By statute, the federal government levies a 35% income tax on corporate profits. In reality, critics counter, companies pay less — often far, far less. The truth lies somewhere in the middle — but not in the part of the middle that companies would prefer.
This was brought home last month when it came to light that General Electric paid no federal income taxes last year, despite earning $12 billion on $150 billion in sales. Much of the media coverage noted that GE generates a substantial portion of its profits overseas, where it typically pays lower tax rates than those levied by the United States. Finger-waggers also noted that the company reinvests much of those profits offshore, avoiding U.S. taxes on those amounts until and if it repatriates them.
What was made less clear is that GE’s tax bill, or lack thereof, was largely determined by the fact that it sustained nearly $32 billion in losses at its GE Capital subsidiary between 2008 and 2010.
“Nobody wants to lower their taxes by having real losses, and frankly that’s what happened to GE,” observes Mark Weinberger, global vice chairman of Big Four accounting firm Ernst & Young.
GE also noted that its effective tax rate of 7.4% — a figure reflecting what it paid at home and abroad — would have been about 15% absent the GE Capital losses.
A related media outcry was unleashed recently in response to research by New York University finance professor Aswath Damodaran showing that companies in some industries had astonishingly low effective income-tax rates in 2009: 4.5% for biotechnology companies, 5.6% for pharmaceutical companies, and 5.9% for Internet companies, to cite some examples. Damodaran’s data, in fact, indicated that the average tax rate across all industries was just 14.7%.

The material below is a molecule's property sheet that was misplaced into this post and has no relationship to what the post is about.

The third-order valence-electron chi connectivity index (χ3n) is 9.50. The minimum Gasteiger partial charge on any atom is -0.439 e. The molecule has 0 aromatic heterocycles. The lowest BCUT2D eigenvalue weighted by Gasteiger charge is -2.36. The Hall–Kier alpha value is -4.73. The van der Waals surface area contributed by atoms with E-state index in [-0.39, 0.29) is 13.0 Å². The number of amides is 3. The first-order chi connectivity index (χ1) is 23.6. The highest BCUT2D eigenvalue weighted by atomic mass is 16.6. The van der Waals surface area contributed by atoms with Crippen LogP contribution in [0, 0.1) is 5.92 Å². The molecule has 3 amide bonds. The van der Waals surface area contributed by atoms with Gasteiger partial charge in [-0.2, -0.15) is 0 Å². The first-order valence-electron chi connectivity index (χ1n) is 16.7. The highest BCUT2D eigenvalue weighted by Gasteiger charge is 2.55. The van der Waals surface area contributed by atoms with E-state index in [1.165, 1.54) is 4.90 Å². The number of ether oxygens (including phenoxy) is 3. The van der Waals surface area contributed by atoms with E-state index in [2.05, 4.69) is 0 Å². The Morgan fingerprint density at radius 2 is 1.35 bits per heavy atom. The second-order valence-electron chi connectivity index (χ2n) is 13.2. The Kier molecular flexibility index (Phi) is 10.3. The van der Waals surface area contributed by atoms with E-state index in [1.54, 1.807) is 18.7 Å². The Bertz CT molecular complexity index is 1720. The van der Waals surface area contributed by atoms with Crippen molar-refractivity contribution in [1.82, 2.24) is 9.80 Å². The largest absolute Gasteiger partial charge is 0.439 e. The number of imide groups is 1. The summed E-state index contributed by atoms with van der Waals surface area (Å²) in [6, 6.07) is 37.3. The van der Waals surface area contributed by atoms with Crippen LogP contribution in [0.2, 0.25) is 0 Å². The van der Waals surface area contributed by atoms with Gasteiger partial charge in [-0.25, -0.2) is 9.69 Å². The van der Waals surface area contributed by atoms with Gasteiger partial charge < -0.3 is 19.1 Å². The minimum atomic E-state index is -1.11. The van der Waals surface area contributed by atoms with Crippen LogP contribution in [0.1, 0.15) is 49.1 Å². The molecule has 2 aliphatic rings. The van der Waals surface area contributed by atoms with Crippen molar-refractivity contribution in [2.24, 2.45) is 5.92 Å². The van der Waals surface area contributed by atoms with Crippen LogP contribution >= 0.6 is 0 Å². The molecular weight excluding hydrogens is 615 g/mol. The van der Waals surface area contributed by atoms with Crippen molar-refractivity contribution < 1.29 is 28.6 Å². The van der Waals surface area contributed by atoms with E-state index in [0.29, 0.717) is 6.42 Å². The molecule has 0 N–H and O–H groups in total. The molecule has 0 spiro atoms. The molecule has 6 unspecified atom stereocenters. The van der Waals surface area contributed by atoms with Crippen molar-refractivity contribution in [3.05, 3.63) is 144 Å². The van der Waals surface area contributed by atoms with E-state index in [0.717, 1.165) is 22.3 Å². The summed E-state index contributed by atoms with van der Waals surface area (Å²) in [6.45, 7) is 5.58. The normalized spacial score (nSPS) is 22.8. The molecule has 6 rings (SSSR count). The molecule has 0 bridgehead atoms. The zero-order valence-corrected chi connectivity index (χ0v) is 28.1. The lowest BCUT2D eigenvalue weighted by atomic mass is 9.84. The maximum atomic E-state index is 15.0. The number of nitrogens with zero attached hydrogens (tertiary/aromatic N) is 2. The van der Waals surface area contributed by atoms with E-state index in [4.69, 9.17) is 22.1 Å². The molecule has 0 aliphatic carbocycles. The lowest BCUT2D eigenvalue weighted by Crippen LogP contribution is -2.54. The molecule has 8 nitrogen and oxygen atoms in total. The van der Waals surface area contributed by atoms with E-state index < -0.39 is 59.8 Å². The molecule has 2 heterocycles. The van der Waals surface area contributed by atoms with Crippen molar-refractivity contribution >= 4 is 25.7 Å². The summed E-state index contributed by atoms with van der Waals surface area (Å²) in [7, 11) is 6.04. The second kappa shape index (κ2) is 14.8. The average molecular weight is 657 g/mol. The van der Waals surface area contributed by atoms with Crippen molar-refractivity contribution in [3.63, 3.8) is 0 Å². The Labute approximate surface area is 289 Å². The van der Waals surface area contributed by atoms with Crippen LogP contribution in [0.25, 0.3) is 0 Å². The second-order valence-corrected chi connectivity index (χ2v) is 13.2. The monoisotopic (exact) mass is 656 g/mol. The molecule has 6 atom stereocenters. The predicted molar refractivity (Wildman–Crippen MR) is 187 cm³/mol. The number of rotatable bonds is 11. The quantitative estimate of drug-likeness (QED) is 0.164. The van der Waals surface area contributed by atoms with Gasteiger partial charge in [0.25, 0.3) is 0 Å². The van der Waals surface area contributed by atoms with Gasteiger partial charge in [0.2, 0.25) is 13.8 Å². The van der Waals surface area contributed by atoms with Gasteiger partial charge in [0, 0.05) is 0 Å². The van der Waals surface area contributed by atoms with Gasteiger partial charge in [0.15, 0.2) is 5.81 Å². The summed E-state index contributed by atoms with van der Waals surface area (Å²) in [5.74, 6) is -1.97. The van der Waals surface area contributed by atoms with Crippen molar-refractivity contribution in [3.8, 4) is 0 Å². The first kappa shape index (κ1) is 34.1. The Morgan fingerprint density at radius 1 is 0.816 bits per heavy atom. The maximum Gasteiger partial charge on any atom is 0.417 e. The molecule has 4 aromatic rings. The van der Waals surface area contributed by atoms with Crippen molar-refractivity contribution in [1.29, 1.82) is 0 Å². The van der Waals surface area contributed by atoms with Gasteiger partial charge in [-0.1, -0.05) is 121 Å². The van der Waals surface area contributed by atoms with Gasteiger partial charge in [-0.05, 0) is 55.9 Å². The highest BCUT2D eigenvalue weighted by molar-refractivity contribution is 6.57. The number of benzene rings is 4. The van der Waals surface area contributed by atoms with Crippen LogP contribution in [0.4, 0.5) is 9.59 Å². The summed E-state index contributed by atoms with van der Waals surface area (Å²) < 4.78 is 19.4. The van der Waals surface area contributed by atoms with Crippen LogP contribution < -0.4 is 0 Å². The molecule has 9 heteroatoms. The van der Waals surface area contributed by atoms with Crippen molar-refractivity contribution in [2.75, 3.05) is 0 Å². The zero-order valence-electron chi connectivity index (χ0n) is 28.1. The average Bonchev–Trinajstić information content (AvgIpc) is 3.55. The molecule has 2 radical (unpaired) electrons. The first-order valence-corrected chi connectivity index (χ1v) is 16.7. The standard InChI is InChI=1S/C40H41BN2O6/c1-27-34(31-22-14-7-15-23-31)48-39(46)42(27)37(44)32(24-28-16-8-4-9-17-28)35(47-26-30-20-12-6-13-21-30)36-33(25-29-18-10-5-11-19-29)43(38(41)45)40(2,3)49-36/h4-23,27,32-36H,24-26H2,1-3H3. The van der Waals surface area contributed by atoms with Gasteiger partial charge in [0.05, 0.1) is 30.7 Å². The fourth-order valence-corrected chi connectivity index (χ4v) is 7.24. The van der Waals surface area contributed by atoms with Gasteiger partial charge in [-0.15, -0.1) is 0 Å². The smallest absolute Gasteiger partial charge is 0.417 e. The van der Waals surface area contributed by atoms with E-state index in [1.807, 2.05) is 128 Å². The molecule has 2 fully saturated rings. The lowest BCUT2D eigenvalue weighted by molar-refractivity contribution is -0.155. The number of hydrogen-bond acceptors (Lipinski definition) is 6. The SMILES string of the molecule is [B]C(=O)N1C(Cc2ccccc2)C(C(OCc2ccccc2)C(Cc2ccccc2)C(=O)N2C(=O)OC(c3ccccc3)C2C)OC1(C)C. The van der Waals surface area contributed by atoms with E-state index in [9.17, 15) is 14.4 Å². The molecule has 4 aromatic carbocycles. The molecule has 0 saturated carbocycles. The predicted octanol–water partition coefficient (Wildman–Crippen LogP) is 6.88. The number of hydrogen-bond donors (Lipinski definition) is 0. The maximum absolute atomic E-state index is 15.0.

But a fuller review of Damodaran’s research reveals that the eye-popping numbers aren’t as damning as they appear. As Damodaran tells CFO, those numbers reflect the average effective tax rate for every company in each industry he studied, including those that had posted losses and thus paid no taxes at all.
Throw out the losers, Damodaran explains, and the numbers are dramatically different. Updated for 2010, for example, his data shows that while the effective tax rate for all biotech companies was 5.7% last year, the average rate for those that actually made money was a much more substantial 26.9%. The effective rate for all 5,928 companies he studied was 15.3%, but for companies that finished in the black it was 29.8%.
As for the claim that big companies have the resources needed to exploit every loophole and drive their tax rates down whether they make a profit or not, a CFO analysis of companies in the S&P 100 found that those companies had an average effective tax rate of 28.5% last year.
As the push for reform intensifies (watch for a related story in CFO magazine in May), critics on both sides will have valid arguments to make. Here’s hoping that when data is trotted out to support a point, it’s presented in its full context.